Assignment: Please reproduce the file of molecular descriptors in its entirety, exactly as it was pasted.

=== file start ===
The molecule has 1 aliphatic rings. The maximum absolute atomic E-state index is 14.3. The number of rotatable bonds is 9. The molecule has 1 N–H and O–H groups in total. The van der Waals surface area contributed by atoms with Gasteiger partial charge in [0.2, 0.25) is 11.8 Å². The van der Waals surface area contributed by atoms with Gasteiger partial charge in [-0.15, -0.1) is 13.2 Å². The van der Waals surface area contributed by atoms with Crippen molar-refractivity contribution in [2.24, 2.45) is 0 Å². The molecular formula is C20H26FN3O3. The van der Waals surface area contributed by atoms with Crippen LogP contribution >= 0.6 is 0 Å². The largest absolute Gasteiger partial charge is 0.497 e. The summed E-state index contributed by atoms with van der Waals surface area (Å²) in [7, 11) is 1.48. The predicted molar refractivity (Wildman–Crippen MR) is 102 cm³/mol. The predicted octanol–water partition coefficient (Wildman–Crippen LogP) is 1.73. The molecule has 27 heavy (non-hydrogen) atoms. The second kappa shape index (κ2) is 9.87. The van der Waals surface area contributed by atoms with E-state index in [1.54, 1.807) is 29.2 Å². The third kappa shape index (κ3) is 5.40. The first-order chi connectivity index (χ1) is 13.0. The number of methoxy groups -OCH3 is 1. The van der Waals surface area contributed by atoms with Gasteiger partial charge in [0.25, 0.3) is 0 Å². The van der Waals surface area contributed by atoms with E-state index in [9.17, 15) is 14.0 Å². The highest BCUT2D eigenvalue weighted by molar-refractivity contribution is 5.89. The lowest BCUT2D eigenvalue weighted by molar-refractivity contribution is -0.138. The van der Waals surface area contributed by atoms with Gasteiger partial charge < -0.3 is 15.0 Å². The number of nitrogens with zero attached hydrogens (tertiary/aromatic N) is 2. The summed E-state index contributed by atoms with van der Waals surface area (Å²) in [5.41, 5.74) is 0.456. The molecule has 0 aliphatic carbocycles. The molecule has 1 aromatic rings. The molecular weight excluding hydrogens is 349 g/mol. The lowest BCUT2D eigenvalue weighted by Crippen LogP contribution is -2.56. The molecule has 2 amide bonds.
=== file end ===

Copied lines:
The molecule has 1 aliphatic rings. The maximum absolute atomic E-state index is 14.3. The number of rotatable bonds is 9. The molecule has 1 N–H and O–H groups in total. The van der Waals surface area contributed by atoms with Gasteiger partial charge in [0.2, 0.25) is 11.8 Å². The van der Waals surface area contributed by atoms with Gasteiger partial charge in [-0.15, -0.1) is 13.2 Å². The van der Waals surface area contributed by atoms with Crippen molar-refractivity contribution in [2.24, 2.45) is 0 Å². The molecular formula is C20H26FN3O3. The van der Waals surface area contributed by atoms with Crippen LogP contribution >= 0.6 is 0 Å². The largest absolute Gasteiger partial charge is 0.497 e. The summed E-state index contributed by atoms with van der Waals surface area (Å²) in [7, 11) is 1.48. The predicted molar refractivity (Wildman–Crippen MR) is 102 cm³/mol. The predicted octanol–water partition coefficient (Wildman–Crippen LogP) is 1.73. The molecule has 27 heavy (non-hydrogen) atoms. The second kappa shape index (κ2) is 9.87. The van der Waals surface area contributed by atoms with E-state index in [1.54, 1.807) is 29.2 Å². The third kappa shape index (κ3) is 5.40. The first-order chi connectivity index (χ1) is 13.0. The number of methoxy groups -OCH3 is 1. The van der Waals surface area contributed by atoms with Gasteiger partial charge in [0.25, 0.3) is 0 Å². The van der Waals surface area contributed by atoms with E-state index in [9.17, 15) is 14.0 Å². The highest BCUT2D eigenvalue weighted by molar-refractivity contribution is 5.89. The lowest BCUT2D eigenvalue weighted by molar-refractivity contribution is -0.138. The van der Waals surface area contributed by atoms with Gasteiger partial charge < -0.3 is 15.0 Å². The number of nitrogens with zero attached hydrogens (tertiary/aromatic N) is 2. The summed E-state index contributed by atoms with van der Waals surface area (Å²) in [5.41, 5.74) is 0.456. The molecule has 0 aliphatic carbocycles. The molecule has 1 aromatic rings. The molecular weight excluding hydrogens is 349 g/mol. The lowest BCUT2D eigenvalue weighted by Crippen LogP contribution is -2.56. The molecule has 2 amide bonds.